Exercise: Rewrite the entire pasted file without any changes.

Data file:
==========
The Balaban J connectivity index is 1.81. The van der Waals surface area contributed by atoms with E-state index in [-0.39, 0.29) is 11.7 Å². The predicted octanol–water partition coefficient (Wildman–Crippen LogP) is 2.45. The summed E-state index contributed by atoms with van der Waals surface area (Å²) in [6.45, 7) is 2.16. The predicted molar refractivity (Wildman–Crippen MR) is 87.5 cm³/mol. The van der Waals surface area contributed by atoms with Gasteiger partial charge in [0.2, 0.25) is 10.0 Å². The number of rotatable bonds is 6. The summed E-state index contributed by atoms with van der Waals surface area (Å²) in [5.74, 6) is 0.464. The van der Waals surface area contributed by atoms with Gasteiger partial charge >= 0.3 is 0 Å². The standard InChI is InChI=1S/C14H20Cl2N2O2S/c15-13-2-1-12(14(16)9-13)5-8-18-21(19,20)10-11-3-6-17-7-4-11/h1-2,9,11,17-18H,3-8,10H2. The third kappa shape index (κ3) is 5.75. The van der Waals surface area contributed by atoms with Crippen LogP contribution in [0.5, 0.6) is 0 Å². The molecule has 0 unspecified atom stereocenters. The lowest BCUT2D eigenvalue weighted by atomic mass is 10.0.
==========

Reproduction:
The Balaban J connectivity index is 1.81. The van der Waals surface area contributed by atoms with E-state index in [-0.39, 0.29) is 11.7 Å². The predicted octanol–water partition coefficient (Wildman–Crippen LogP) is 2.45. The summed E-state index contributed by atoms with van der Waals surface area (Å²) in [6.45, 7) is 2.16. The predicted molar refractivity (Wildman–Crippen MR) is 87.5 cm³/mol. The van der Waals surface area contributed by atoms with Gasteiger partial charge in [0.2, 0.25) is 10.0 Å². The number of rotatable bonds is 6. The summed E-state index contributed by atoms with van der Waals surface area (Å²) in [5.74, 6) is 0.464. The van der Waals surface area contributed by atoms with Gasteiger partial charge >= 0.3 is 0 Å². The standard InChI is InChI=1S/C14H20Cl2N2O2S/c15-13-2-1-12(14(16)9-13)5-8-18-21(19,20)10-11-3-6-17-7-4-11/h1-2,9,11,17-18H,3-8,10H2. The third kappa shape index (κ3) is 5.75. The van der Waals surface area contributed by atoms with Crippen LogP contribution in [0.5, 0.6) is 0 Å². The molecule has 0 unspecified atom stereocenters. The lowest BCUT2D eigenvalue weighted by atomic mass is 10.0.